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BOOK REVIEWS351 lie schools catering to Irish children. While other cities were torn by ethnic strife, a spirit of accommodation reigned in Lowell. Over the next decade, however, the Irish middle class and Catholic church suffered from internal dissension, and the education agreement broke down. When the Famine Irish began arriving in Lowell in the late 1840s, neither church nor city fathers were well prepared to handle the needs ofthis mass ofnew immigrants. A shift in corporate hiring policies at mid-century opened up new economic opportunities for the Irish, but it also exacerbated social tensions among the city's Yankee residents, who felt threatened and betrayed. Ethnic accommodation along old lines was no longer possible. Mitchell credits Fr. John O'Brien, who took charge of St. Patrick's in 1848, and his brother Fr. Timothy O'Brien with devising an alternative strategy for protecting Irish interests. According to Mitchell, the O'Briens "forged a new Irish Catholic identity"( 133) by institutingseparate Catholic schooling for girls, by building a new, more imposing St. Patrick's Church, and by refusing to kowtow to local Know-Nothings, who both mobbed the new church and elected a nativist mayor in 1854. More generally, the O'Briens counseled the Irish to accept the limits of their social situation rather than to seek advancement through assimilation. Once the surge of local nativism receded, Lowell's Irish enjoyed a sense of security and community even as they forsook the hope of attaining affluence. On the whole, Mitchell is better at detailing the activities of Irish leaders than at evoking the experience of common laborers. Although the book is peppered with statistics about employment patterns, residential turnover, the incidence ofdisease, and typical household composition, it fails to convey effectively the texture of everyday life within the paddy camps. Nor is Mitchell's thesis about the making of a new Irish Catholic identity fully convincing. While he emphasizes the advent of parochial education for girls in the early 1850s, he has difficulty explaining the continued willingness of Irish parents to send a large proportion of their sons to public schools deemed godless by the O'Briens. As it stands, however, The Paddy Camps provides a wealth of information about the role played by the Irish in the rise and decline of Lowell as America's premier industrial showcase. Mitchell deserves our appreciation for shedding as much light as he does on a heretofore obscure subject. Gary J. Kornblith Oberlin College Andrew Johnson and the Negro. By David Warren Bowen. (Knoxville: The University of Tennessee Press, 1989. Pp. 206. $29.95.) David Warren Bowen's Andrew Johnson and the Negro is neither a biography nor a detailed examination of presidential politics during Re- 352CIVIL WAR HISTORY construction. Rather, it is a tightlyfocused exploration ofJohnson's world view and how it influenced the crucial decisions he made in the public arena. By following this tack, Bowen is able to explain apparent contradictions and shifts in Johnson's thinking, arguing for a degree ofconsistency that connected his subject's presidential years with his earlier political career . The common thread that Bowen draws throughout Johnson's life is an unshakeable racism that informed Johnson's rhetoric and guided his actions. That racism, in Johnson's mind, condemned black Americans, whether slave or free, to an irredeemably inferior status beyond the pale of American democracy. He found no need to rationalize or apologize for his prejudice; it was a guiltless part of his intellectual fiber, much as breathing is an unconscious part of life. As Bowen concisely details, Johnson worshipped at the altar ofa democracy protected by a constitution that had created an indissoluble union of states. While Johnson accepted the presence ofa social and economic hierarchy among this union's citizens, he also believed that the American system would always preserve equal access to the opportunities that would continue to allow talented men to advance. He saw no contradiction in the fact that there was no room for blacks above the mudsill. Since they were innately inferior, he reasoned, they could never become part of "the people " who steered American democracy and enjoyed its benefits. When Johnson, as wartime governor of Tennessee...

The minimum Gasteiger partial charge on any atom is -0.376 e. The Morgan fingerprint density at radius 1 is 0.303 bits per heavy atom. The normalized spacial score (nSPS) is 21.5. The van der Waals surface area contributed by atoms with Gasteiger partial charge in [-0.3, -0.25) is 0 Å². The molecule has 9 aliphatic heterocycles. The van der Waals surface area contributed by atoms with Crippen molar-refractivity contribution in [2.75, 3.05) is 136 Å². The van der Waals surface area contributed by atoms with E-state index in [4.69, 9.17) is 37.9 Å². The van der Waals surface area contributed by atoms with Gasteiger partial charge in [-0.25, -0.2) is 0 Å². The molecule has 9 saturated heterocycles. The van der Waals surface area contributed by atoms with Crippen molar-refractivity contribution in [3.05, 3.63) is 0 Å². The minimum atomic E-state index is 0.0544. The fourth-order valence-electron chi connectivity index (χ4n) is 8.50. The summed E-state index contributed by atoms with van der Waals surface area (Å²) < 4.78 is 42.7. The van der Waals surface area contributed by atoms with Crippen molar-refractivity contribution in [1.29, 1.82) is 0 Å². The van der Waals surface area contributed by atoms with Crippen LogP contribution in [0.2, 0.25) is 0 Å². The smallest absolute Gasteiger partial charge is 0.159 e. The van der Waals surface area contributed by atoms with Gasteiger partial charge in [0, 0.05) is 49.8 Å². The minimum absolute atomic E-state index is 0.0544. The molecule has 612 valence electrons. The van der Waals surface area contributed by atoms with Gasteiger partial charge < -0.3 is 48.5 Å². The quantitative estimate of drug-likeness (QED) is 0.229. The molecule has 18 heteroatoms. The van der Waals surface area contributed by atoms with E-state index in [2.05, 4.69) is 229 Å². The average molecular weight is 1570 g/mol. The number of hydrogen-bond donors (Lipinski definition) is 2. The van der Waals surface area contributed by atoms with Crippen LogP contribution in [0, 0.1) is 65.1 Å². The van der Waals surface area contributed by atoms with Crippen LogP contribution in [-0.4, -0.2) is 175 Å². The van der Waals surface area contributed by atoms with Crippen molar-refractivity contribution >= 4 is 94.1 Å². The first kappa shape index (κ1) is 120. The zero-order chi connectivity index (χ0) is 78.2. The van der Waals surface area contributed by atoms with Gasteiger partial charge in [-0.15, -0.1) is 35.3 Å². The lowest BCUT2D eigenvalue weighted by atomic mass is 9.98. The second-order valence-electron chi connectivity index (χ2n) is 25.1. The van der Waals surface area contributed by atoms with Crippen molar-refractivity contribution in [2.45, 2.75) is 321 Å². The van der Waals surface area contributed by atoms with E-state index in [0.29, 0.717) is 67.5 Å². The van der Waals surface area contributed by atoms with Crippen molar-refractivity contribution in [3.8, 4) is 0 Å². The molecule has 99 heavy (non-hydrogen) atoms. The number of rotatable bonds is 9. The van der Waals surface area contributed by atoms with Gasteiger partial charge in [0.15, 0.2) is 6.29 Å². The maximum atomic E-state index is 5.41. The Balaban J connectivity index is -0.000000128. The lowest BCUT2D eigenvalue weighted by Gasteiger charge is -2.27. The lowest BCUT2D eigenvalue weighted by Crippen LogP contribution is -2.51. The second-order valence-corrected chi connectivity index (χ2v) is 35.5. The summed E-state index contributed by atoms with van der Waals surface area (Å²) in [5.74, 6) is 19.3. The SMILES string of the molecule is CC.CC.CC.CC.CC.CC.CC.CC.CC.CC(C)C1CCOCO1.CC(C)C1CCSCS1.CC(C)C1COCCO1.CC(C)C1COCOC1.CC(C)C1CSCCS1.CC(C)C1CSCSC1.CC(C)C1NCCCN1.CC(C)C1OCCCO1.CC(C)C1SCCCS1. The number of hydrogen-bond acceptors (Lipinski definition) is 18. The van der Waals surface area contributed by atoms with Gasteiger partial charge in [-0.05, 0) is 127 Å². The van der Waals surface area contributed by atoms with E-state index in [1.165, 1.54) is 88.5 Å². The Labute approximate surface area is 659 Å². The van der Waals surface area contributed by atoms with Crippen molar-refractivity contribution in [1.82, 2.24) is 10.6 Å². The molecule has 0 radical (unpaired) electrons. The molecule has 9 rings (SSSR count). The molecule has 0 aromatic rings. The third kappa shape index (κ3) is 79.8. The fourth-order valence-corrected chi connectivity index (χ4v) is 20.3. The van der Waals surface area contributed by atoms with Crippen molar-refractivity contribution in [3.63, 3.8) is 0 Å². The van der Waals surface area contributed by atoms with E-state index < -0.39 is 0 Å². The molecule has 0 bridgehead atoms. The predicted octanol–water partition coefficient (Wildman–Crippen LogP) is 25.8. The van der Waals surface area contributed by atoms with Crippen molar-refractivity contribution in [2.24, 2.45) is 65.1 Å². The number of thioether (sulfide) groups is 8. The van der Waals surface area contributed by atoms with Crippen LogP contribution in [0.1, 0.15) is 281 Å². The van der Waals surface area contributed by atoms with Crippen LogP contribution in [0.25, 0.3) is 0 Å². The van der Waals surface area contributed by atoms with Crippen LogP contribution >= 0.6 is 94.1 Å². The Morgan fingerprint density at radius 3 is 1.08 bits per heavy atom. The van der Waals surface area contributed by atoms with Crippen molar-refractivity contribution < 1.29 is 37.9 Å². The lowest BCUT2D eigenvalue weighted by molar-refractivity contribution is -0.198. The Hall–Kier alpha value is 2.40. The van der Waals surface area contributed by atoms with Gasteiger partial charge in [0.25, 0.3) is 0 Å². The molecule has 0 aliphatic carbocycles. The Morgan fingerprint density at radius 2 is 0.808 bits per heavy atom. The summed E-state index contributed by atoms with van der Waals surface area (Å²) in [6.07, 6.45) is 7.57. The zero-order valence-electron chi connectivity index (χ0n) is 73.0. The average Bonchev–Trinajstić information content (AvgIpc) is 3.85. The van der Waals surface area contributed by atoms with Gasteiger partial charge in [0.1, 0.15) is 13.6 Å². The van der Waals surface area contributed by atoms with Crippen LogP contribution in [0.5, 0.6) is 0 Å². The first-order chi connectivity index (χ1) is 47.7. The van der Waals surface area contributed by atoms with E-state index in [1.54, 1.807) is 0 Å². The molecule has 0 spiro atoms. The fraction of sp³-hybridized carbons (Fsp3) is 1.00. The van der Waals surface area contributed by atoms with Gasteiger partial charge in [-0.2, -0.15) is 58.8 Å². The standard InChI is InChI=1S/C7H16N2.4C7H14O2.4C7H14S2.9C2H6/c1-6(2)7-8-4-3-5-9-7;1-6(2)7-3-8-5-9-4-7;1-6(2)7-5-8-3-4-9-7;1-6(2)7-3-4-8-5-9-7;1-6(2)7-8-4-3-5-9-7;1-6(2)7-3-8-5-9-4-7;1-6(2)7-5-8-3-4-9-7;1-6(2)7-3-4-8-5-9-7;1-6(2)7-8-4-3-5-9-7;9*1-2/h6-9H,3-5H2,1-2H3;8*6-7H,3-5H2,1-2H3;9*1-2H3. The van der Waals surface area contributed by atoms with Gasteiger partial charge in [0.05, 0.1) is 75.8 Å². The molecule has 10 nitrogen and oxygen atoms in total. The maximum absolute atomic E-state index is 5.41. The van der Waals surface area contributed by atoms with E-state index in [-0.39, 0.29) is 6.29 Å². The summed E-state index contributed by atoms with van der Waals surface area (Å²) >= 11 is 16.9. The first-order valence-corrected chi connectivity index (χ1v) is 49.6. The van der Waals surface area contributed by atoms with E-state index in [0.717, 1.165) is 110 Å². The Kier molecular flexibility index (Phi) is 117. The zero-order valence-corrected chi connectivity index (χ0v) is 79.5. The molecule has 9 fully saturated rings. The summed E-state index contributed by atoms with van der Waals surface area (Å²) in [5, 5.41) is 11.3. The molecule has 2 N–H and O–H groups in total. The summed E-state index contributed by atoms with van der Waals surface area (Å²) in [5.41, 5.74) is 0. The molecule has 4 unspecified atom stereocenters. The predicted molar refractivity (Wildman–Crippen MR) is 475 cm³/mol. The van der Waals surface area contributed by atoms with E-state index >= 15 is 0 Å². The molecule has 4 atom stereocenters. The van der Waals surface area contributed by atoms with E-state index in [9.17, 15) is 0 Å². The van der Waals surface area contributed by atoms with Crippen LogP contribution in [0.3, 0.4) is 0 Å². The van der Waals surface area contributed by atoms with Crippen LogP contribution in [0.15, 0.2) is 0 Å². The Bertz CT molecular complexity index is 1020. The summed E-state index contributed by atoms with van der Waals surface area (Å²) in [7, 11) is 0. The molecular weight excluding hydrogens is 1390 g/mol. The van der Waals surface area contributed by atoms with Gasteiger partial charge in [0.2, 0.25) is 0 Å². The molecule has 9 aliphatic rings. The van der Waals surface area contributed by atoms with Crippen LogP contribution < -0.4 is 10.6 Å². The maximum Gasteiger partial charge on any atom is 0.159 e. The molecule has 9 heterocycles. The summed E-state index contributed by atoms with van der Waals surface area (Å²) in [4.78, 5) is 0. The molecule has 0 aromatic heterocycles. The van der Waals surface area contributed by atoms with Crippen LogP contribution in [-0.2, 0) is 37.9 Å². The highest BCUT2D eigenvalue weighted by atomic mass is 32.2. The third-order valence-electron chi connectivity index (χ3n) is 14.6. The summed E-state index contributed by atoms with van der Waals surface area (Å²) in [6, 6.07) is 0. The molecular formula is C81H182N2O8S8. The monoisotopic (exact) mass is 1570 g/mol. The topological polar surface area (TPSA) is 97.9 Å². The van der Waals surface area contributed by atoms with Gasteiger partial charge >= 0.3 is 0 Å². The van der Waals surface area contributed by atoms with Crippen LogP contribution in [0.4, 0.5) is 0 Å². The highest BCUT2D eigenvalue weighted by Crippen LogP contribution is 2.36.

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pp. 351-353
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